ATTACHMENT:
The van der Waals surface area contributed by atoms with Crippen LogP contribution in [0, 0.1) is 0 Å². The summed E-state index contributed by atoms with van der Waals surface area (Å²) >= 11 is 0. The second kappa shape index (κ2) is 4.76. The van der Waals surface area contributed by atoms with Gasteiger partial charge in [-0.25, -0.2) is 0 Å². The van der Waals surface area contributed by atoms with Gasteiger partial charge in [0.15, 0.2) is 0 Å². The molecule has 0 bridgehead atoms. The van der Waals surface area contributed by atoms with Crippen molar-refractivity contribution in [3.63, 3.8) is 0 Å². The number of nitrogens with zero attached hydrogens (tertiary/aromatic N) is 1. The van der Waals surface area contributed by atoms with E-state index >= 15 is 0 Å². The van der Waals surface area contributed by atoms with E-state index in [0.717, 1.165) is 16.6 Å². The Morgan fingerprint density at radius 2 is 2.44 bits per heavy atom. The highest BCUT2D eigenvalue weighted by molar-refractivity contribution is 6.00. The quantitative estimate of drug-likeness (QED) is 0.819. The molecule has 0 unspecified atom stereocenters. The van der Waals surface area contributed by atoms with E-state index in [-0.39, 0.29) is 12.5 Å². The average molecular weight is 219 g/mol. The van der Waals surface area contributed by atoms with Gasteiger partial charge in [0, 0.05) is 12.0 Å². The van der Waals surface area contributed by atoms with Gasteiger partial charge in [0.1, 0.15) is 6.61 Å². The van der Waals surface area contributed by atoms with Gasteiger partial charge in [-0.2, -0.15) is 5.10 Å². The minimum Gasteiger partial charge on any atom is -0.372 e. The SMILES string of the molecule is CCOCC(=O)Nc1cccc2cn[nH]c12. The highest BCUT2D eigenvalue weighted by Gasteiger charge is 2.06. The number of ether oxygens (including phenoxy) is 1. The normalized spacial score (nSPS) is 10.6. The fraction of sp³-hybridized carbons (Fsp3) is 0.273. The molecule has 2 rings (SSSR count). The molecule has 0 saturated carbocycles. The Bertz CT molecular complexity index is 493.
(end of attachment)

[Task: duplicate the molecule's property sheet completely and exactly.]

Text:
The van der Waals surface area contributed by atoms with Crippen LogP contribution in [0, 0.1) is 0 Å². The summed E-state index contributed by atoms with van der Waals surface area (Å²) >= 11 is 0. The second kappa shape index (κ2) is 4.76. The van der Waals surface area contributed by atoms with Gasteiger partial charge in [-0.25, -0.2) is 0 Å². The van der Waals surface area contributed by atoms with Gasteiger partial charge in [0.15, 0.2) is 0 Å². The molecule has 0 bridgehead atoms. The van der Waals surface area contributed by atoms with Crippen molar-refractivity contribution in [3.63, 3.8) is 0 Å². The number of nitrogens with zero attached hydrogens (tertiary/aromatic N) is 1. The van der Waals surface area contributed by atoms with E-state index >= 15 is 0 Å². The van der Waals surface area contributed by atoms with E-state index in [0.717, 1.165) is 16.6 Å². The Morgan fingerprint density at radius 2 is 2.44 bits per heavy atom. The highest BCUT2D eigenvalue weighted by molar-refractivity contribution is 6.00. The quantitative estimate of drug-likeness (QED) is 0.819. The molecule has 0 unspecified atom stereocenters. The van der Waals surface area contributed by atoms with E-state index in [-0.39, 0.29) is 12.5 Å². The average molecular weight is 219 g/mol. The van der Waals surface area contributed by atoms with Gasteiger partial charge in [0, 0.05) is 12.0 Å². The van der Waals surface area contributed by atoms with Gasteiger partial charge in [0.1, 0.15) is 6.61 Å². The van der Waals surface area contributed by atoms with Gasteiger partial charge in [-0.2, -0.15) is 5.10 Å². The minimum Gasteiger partial charge on any atom is -0.372 e. The SMILES string of the molecule is CCOCC(=O)Nc1cccc2cn[nH]c12. The highest BCUT2D eigenvalue weighted by Gasteiger charge is 2.06. The number of ether oxygens (including phenoxy) is 1. The normalized spacial score (nSPS) is 10.6. The fraction of sp³-hybridized carbons (Fsp3) is 0.273. The molecule has 2 rings (SSSR count). The molecule has 0 saturated carbocycles. The Bertz CT molecular complexity index is 493.